Secondly, quantum computing has become affordable. There is no need to build a $1bn quantum computer, some of which must be kept at -273 degrees centigrade, and where the slightest vibration is catastrophic to any computation. IBM, Microsoft and Honeywell, among others, offer access through the cloud. Last year Amazon opened its Amazon Braket quantum computer biosphere to all researchers and developers to accelerate new discoveries. Its Chief Technology Officer, Werner Vogels, says anyone can now use quantum machines for as little as 30 cents.

As a result, it is not only behemoths like JP Morgan that will be able to access portfolio optimisation services, for instance, where quantum computers have an inbuilt advantage against classical ones as they juggle many more probabilities. Pharmaceutical companies will be able to find cures for Alzheimer’s. Start-up digital insurers will be able to price risk more accurately and medium-sized environmental consultancies will be able to come up with ground-breaking carbon capture solutions.

The vast amounts of data we create as a society are barely being used because of the limitations of classical computers, even supercomputers. Quantum computing through the cloud liberates Big Data and allows advanced AI to incorporate it.

The third reason to embrace quantum is cybersecurity. It is frightening enough that data theft increased by 160% in 2020 over 2019, according to IBM’s 2021 Threat Intelligence Report. The fact that the Chinese government is responsible for one third of the global investment in quantum adds another layer of fear, not least because the $11bn recorded probably underestimates the total, given the country’s lack of transparency. As a result, they will likely be ahead in using quantum computing to break current encryption, which is why they and other cybercrime actors ‘harvest’ data to decrypt in the future, while building secure communications through a quantum internet.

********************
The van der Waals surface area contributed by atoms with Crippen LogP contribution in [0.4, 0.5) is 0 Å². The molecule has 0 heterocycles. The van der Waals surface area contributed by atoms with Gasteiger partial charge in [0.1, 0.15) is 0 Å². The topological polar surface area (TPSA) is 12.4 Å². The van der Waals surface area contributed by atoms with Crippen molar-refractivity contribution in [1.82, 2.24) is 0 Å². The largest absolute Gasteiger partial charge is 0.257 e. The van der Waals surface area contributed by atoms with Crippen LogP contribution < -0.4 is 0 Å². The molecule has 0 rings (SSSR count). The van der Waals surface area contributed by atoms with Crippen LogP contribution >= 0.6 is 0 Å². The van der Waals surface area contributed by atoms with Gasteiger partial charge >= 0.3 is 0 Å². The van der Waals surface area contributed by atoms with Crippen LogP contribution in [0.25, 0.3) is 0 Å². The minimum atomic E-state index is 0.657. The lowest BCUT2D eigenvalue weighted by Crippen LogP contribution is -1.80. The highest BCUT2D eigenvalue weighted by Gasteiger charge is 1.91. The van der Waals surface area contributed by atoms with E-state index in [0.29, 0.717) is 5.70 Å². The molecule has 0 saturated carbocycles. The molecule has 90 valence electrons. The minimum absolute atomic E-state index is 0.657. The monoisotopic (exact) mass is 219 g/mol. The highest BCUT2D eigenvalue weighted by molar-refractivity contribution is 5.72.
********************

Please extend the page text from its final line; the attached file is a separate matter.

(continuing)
Forecasters assume this will be possible in five to ten years. Already several quantum companies offer cyber products based on quantum technology. This creates added cyber protection now, as well as ensuring sensitive data with a longer shelf life will not be accessible in a quantum future, even if a system is broken into today and content extracted for decryption a few years down the line.

The European Banking Authority’s email servers were compromised in the recent global Microsoft Exchange cyberattack. Not surprising given that financial services are most targeted by hackers, even as more of the processes become digital providing an ever greater opportunity. For the IMF, cybersecurity has “clearly become a threat to financial stability.”

Quantum is a natural part of the mix for the City, keen to maintain its pre-eminence in a post-Covid and post-Brexit world. Re-inventing itself as a TechHub without the most promising Deep Tech available would represent a failure of imagination. In 1967 Nobel physicist Richard Feynman stated, “I think I can safely say that nobody understands quantum mechanics, “a quote that applies just as much today. But understanding opportunity is a City strength.

Karina Robinson is a Senior Advisor to Cambridge Quantum Computing